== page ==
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1116 Vista Point Ln
Concord, CA, 94521
United States

(925) 286 6721

The visual works and portfolios of Josh Harmon. Northern California native photographer, videographer, and seeker of moments specializing in portraits, landscapes, and water. 

Why did I buy a digital camera?


Why did I buy a digital camera?

Josh Harmon

A film based workflow has been the foundation of my photography for over the last half decade. My journey of discovery through learning about, shooting, and experimenting with film and chemicals is what has made photography exciting to me. This journey has been a path ladened with enigmas and mysteries that I’ve sought out to solve by exploring every facet imaginable, and possible. 


Pentax 645Z

Pentax-FA 35mm f3.5 

Throughout high school when I was working hard to solve each mystery I experimented with nearly every type, format, and process easily available to a socially awkward 16 year old. This included the usual b/w and color negative processing but also included hand RA-4 printing and shooting a single roll of Kodachrome. My enthusiasm was easily visible to my photography teachers and upon graduation I was gifted with a donated Pentax 6x7 kit which has been my camera of choice since.

While I have had a digital SLR throughout this process I have defined my photography on what I could capture on film. As the years have gone by I have refined my processes from shutter click to scanning and digital editing. So much so have I stuck to this practice that lately my dSLR has been only used for the occasional video project and I can’t even remember the last time I truly used it for stills.

Grover Hot Springs State Park

Crop from above, click for more detail.

Yet last week I traversed back into the world of digital photography with the purchase of a Pentax 645Z medium format camera kit. Not intending to displace my affection and passion for film that has been a cornerstone of my photography I have become simply ready for both a change and re-evaluation of my methods.

Of the several factors that drove this decision the main is really the maturation of the digital medium itself. Having had the a brief opportunity to use a few of the newer Sony A7 cameras last fall I realized that many of my original reasons to sticking purely film based did not make as much sense. One reason was simply the image quality and resolution but the second was just the ease of use and speed of process.

Hope Valley Dawn

Crop from above Hope Valley Dawn. Click to see even more detail.

I simply love how shooting film requires me to be patient and selective. When describing why I shoot film to others this is usually my main defense. Slowing down is vital to achieving images of merit. When you have only ten shots on a roll of film you are more likely to seek strong compositions. Conversely, there is also that gut wrenching feeling when you mis-load a roll or fudge the development process. Perhaps akin to accidentally formatting a full memory card the feeling never loses it’s sting.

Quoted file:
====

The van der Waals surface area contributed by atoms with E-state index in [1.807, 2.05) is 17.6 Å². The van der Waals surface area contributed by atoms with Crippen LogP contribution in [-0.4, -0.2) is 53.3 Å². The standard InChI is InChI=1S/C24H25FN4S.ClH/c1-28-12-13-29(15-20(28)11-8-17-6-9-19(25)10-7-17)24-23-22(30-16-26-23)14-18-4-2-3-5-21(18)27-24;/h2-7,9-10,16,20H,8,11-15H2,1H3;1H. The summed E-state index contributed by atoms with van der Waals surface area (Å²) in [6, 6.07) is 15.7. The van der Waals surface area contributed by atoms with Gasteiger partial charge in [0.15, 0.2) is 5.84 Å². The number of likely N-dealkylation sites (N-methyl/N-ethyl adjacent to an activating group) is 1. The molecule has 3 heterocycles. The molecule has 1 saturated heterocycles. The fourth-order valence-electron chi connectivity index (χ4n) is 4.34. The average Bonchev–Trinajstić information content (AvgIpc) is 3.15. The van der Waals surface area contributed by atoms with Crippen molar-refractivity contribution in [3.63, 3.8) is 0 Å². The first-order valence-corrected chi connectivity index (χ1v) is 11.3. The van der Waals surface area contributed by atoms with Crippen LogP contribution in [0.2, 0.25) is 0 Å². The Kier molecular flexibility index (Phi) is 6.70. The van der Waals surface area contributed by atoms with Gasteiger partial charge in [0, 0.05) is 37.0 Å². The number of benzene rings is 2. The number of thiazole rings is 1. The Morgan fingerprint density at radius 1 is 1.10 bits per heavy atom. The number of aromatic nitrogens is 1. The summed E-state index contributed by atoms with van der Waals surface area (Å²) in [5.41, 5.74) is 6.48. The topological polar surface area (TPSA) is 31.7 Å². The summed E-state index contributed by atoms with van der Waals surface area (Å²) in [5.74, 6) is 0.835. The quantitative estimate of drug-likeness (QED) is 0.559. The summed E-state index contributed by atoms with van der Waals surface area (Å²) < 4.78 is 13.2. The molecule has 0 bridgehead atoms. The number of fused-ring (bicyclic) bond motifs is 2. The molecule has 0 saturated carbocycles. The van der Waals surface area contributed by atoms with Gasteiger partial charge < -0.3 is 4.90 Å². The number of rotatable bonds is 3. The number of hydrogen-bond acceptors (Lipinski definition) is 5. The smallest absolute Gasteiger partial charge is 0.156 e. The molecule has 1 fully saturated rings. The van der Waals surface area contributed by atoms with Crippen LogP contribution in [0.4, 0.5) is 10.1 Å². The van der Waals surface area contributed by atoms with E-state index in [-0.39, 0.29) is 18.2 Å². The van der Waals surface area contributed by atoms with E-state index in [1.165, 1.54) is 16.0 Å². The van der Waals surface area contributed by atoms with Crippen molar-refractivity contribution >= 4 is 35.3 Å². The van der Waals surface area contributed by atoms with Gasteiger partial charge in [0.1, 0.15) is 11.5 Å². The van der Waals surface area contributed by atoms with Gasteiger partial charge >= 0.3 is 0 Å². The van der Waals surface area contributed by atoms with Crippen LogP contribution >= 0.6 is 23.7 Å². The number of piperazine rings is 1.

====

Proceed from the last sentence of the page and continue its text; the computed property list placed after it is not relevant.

Even with that logic I have grown tired over the last year in the delay it takes between shutter click and editing on screen. With color film that delay is at best about two weeks, but often more. I often talk about the suspense and joy the anticipation in waiting to see your images produces, and there is definitely something to be said about it, but that suspense has stretched thin for me. Recently I have even decided to not bother going on shoots knowing I wont see the pictures for weeks.

Storm passing through on a cool late afternoon in the Sierras

The other argument I have used when defending my film based workflow is that I am actually producing photos of higher fidelity. Arguably true in certain circumstances, specifically in regards to 4x5 work, this reasoning has become weaker over the last few years to the point of being irrelevant. Going back to my earlier point that digital has matured, it has matured. Sure I scan my 6x7 film to around forty megapixels but megapixels aren’t everything. I can talk comparisons on every level but my point here is that, again, it’s moot. What it really comes down to is that I shoot film for the intangible qualities, i.e. the unique look each film stock has.

Frosted Barb. I used a Pentax 6x7 #2 extension tube with the SMC 135mm f/4 Macro 6x7 lens adapted to 645 mount.

Close up crop of above barb. Frost crystals look more like salt crystals.

As I have been shooting with the new (to me) Pentax 645Z this past weekend I’ve been mulling all these points over in my head. Part of me even feels as if I am betraying some purist inner photographer. But as I have began familiarizing myself with the more complex interface (menus and buttons galore!) I think I’ve come to a conclusion.

Setup from Frosted Barb. Using live view and adjustable screen to precise focus felt very much like cheating.

As a good photographer friend of my father told me as a young teenager, “Camera’s don’t take pictures, people do”. And that is it. I have many cameras as one would expect a cabinet maker to have many tools but unlike a cabinet maker I enjoy using the tool as much as producing a product with it. Photography is my hobby and passion because it makes me happy, plain and simple. If it is not providing me joy then it is time to move on or mix things up. 

I don’t see the 645Z replacing any camera in my collection, save maybe my old Canon dSLR. When I want to really slow down or the utmost in image quality I will use my 4x5 system. If I want that near indescribable film look I will reach for the Pentax 6x7. Finally, when I don’t feel the need to wait on a lab or have tired of mixing chemicals the Pentax 645Z will be there. I am more than blessed to be able to have such tools in my box and look forward to sharing some of my joy they yield.